Davey MS*, Willcox CR*, Joyce SP, Ladell K, Kasatskaya S, McLaren JE, Hunter SJ, Salim M, Mohammed F, Price DA, Chudakov DM and Willcox BE.  Clonal selection in the human Vδ2-negative γδ T cell repertoire suggests TCR-dependent ‘adaptive stress surveillance’. Nat Commun. 2017 Mar 1;8:14760. doi: 10.1038/ncomms14760

Willcox C, Mohammed F and Willcox B.E. Resolving the mystery of pyrophosphate antigen presentation. Nature Immunol 14, 886-887 (2013)

Simpson AA*, Mohammed F*, Salim M, Tranter A, Rickinson AB, Stauss HJ, Moss PAH, Steven NM and Willcox BE. Structural and energetic evidence for highly peptide-specific tumour antigen targeting via Allo-MHC restriction. Proc Natl Acad Sci  108(52), 21176-81 (2011)

Cheng H, Mohammed F, NamG, Chen Y, Qi J Garner LI, Allen RL, YanJ, Willcox BE and Gao GF. Crystal structure of Leukocyte Immunoglobulin-like Receptor LILRB4: a myeloid inhibitory receptor involved in immune tolerance. J. Biol. Chem 286 (20): 18013-18025 (2011)

Gill R, Kolstoe SE, Mohammed F, Al-Dbass A, Cooper JB, Wood SP, Shoolingin-Jordan P. The Structure of Human Porphobilinogen Deaminase at 2.8 Å: The molecular basis of acute intermittent porphyria. Biochem J 420(1), 17-25 (2009)

Mohammed F*, Cobbold M*, Zarling AL, Salim M, Barrett-Wilt GA, Shabanowitz J, Hunt DF, Engelhard VE, Willcox BE. Phosphorylation-dependent interaction between antigenic peptides and MHC class I: a molecular basis for presentation of transformed self. Nature Immunol 9, 1236-1243 (2008)

Salim M*, Knowles TJ*, Hart R*, Mohammed F, Woodward MJ, Willcox CR, Overduin M, Hayday AC and Willcox-BE (2016) Characterisation of a putative receptor binding surface on Skint1, a critical determinant of dendritic epidermal γδ T cell selection. J Biol Chem 291(17):9310-21 (2016)

Fogl C*, Mohammed F*, Al-Jassar C, Jeeves M, Knowles TJ, Rodriguez-Zamora P, White SA, Odintsova E, Overduin M and Chidgey M (2016) Mechanism of intermediate filament recognition by plakin repeat domains revealed by envoplakin targeting of vimentin. Nat Commun 7:10827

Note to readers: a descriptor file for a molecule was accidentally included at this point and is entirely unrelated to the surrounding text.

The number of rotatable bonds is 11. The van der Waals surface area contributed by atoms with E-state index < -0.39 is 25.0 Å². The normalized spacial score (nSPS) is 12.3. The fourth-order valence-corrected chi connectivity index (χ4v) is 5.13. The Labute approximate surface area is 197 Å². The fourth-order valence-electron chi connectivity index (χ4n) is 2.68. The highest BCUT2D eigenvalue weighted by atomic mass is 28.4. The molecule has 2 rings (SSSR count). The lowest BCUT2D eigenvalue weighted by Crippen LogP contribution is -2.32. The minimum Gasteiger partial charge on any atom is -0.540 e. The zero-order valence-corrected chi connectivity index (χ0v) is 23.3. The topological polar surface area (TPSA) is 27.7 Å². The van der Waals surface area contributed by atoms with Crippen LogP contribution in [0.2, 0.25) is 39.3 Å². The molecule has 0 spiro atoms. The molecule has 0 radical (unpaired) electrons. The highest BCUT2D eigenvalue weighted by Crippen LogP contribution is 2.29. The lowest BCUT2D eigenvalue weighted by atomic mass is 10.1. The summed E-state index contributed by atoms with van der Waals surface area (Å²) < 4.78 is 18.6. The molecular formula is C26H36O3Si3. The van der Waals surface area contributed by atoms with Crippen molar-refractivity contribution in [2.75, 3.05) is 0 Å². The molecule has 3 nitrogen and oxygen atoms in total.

Willcox C, Mohammed F and Willcox BE (2013) Resolving the mystery of pyrophosphate antigen presentation. Nat Immunol 14(9):886-7 (2013)

Simpson AA*, Mohammed F*, Salim M, Tranter A, Rickinson AB, Stauss HJ, Moss PA, Steven NM and Willcox BE (2011) Structural and energetic evidence for highly peptide-specific tumor antigen targeting via allo-MHC restriction. Proc Natl Acad Sci U S A 108(52):21176-81 (2011)

Cheng H, Mohammed F, Nam G, Chen Y, Qi J, Garner LI, Allen RL, Yan J, Willcox BE and Gao GF (2011) Crystal structure of Leukocyte Ig-like Receptor LILRB4 (ILT3/LIR-5/CD85k): a myeloid inhibitory receptor involved in immune tolerance. J Biol Chem 286(20):18013-25 (2011)

Gill R, Kolstoe SE, Mohammed F, Al D-bass A, Mosely JE, Sarwar M, Cooper JB, Wood SP and Shoolingin-Jordan P (2009) Structure of human porphobilinogen deaminase at 2.8 Å: the molecular basis of acute intermittent porphyria. Biochem J 420(1):17-25 (2009)

Nicholls S*, Piper KP*, Mohammed F, Dafforn TR, Tenzer S, Salim M, Mohendra P, Craddock C, van Endert P, Schild H, Cobbold M, Engelhard VH, Moss PA and Willcox BE (2009) Secondary anchor polymorphism in the HA-1 minor histocompatibility antigen critically affects MHC stability and TCR recognition. Proc Natl Acad Sci U S A 106(10):3889-94 (2009)

Mohammed F*, Cobbold M*, Zarling AL, Salim M, Barrett-Wilt GA, Shabanowitz J, Hunt DF, Engelhard VE and Willcox BE (2008) Phosphorylation-dependent interaction between antigenic peptides and MHC class I: a molecular basis for presentation of transformed self. Nat Immunol 9(11):1236-43 (2008)

*authors contributed equally to this study